Keep Web Services on a Diet

 
 
By Peter Coffee  |  Posted 2005-02-07 Email Print this article Print
 
 
 
 
 
 
 

Opinion: Use affirmative APIs and content-analysis tools to make sure they're eating right.

Nobel Prize winner Robert Solow once warned of the hazards of oversimplification, saying that one could call it the occupational hazard of being an economist—except that it was actually the occupation. In the same way, one could say that its the occupation of the Web services developer to make a companys intellectual property available to a wider range of users in a broader variety of ways. Unfortunately, theres no clear boundary between that occupation and the corresponding hazard of doing it too well.
Attacks on Web-based assets are hardest to block when they work by taking "success" too far: when a server gets more hits than it can handle in a simple denial-of-service attack, or when a file access method turns out to be more general-case than intended.
Moreover, we quickly put ourselves into a domain of diminishing returns when we try to define, ever more precisely, the things that we wont permit to a human user or a client application. We might call this the Kerr effect, in honor of the late Jean Kerr, author of "Please Dont Eat the Daisies"—a book whose name came from the hard-learned lesson that a rule-based approach to regulating behavior will never get to the last necessary rule. "I had a dinner party and told the twins and Christopher not to go in the living room, not to use the guest towels in the bathroom, and not to leave the bicycles on the front step. However, I neglected to tell them not to eat the daisies on the dining-room table. This was a serious omission, as I discovered when I came upon my centerpiece—a charming three-point arrangement of green stems," Kerr ruefully reported to her readers. Customer-facing systems must be designed to doubt. Click here to read more.
My wary appreciation of the Kerr effect explains, I suspect, many of my preferences when it comes to software and system security. I favor the Java and .Net approach, for example, of stating specifically what privileges a piece of code enjoys, and which resources its allowed to engage, rather than trying to envision every "thou shalt not" that needs to be stated to keep anyone from using my code to eat my daisies. We see another approach along these lines in the content management technologies described in this mornings story by eWEEKs Dennis Fisher, who describes new tools for content analysis and event recognition to safeguard valuable files against unauthorized use or transfer. The determined will still find ways to get past such systems, for example using tools of steganography, and security professionals must stay abreast of these techniques—but bread-and-butter enterprise developers can at least lock more doors against accidental or opportunistic leaks. We dont want to find ourselves following Jean Kerrs path toward ever-more-explicit prohibitions. "Christopher gets up ahead of the rest of us on Sunday mornings, and he has long since been given a list of clear directives: Dont wake the baby, Dont go outside in your pajamas, Dont eat cookies before breakfast. But I never told him, Dont make flour paste and glue together all the pages of the magazine section of the Sunday Times. Now I tell him, of course," she reported. We can write rules and invoke APIs forever—Im pretty sure thats a literal and formally provable statement—and still not prevent every possible exploit of the loopholes that will remain. The affirmative approach, "This is what youre allowed to do," and the exception-detecting approach, "This would be odd and should be reported if it happens," seem to me a much more attractive set of strategies. Tell me what rules you didnt realize you needed, until they were broken, at peter_coffee@ziffdavis.com Check out eWEEK.coms for the latest news, reviews and analysis in Web services.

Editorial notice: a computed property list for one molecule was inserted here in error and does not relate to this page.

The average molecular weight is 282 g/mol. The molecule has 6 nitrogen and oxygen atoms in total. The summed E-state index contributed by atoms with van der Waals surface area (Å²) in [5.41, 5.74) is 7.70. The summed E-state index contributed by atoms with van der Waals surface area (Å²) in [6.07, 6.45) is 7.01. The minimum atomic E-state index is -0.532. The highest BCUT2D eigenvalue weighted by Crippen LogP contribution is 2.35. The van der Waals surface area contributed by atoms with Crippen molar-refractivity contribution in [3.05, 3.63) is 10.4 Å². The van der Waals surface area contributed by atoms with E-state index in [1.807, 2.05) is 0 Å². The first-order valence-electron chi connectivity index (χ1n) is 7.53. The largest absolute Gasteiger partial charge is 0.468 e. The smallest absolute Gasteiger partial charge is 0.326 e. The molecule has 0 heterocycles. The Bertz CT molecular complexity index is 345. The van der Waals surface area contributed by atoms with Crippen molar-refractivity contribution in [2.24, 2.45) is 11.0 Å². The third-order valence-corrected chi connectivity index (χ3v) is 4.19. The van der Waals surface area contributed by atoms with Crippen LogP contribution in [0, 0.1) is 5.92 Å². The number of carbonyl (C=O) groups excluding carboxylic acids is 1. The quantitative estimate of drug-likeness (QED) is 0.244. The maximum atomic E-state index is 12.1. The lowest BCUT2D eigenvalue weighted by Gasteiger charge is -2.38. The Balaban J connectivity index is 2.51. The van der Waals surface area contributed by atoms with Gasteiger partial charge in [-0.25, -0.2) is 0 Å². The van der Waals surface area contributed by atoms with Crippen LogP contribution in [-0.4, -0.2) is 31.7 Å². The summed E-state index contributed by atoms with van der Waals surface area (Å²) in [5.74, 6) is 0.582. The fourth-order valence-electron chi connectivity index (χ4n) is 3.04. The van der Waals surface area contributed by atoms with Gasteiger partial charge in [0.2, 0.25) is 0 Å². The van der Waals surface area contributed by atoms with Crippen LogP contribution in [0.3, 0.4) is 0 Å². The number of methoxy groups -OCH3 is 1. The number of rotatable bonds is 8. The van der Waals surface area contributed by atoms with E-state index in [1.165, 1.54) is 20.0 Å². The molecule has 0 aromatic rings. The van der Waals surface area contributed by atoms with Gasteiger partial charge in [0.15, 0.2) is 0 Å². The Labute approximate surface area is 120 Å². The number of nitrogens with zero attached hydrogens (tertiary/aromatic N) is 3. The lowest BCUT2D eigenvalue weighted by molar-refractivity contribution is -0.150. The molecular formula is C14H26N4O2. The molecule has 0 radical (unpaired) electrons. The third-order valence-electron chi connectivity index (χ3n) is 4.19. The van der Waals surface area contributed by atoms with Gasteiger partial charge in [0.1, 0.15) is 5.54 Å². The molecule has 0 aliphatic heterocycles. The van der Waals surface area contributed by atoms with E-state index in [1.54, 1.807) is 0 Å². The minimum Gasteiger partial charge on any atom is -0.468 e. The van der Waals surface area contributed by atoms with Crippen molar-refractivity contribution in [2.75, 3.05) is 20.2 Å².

Peter Coffee is Director of Platform Research at salesforce.com, where he serves as a liaison with the developer community to define the opportunity and clarify developers' technical requirements on the company's evolving Apex Platform. Peter previously spent 18 years with eWEEK (formerly PC Week), the national news magazine of enterprise technology practice, where he reviewed software development tools and methods and wrote regular columns on emerging technologies and professional community issues.Before he began writing full-time in 1989, Peter spent eleven years in technical and management positions at Exxon and The Aerospace Corporation, including management of the latter company's first desktop computing planning team and applied research in applications of artificial intelligence techniques. He holds an engineering degree from MIT and an MBA from Pepperdine University, he has held teaching appointments in computer science, business analytics and information systems management at Pepperdine, UCLA, and Chapman College.
 
 
 
 
 
 
 

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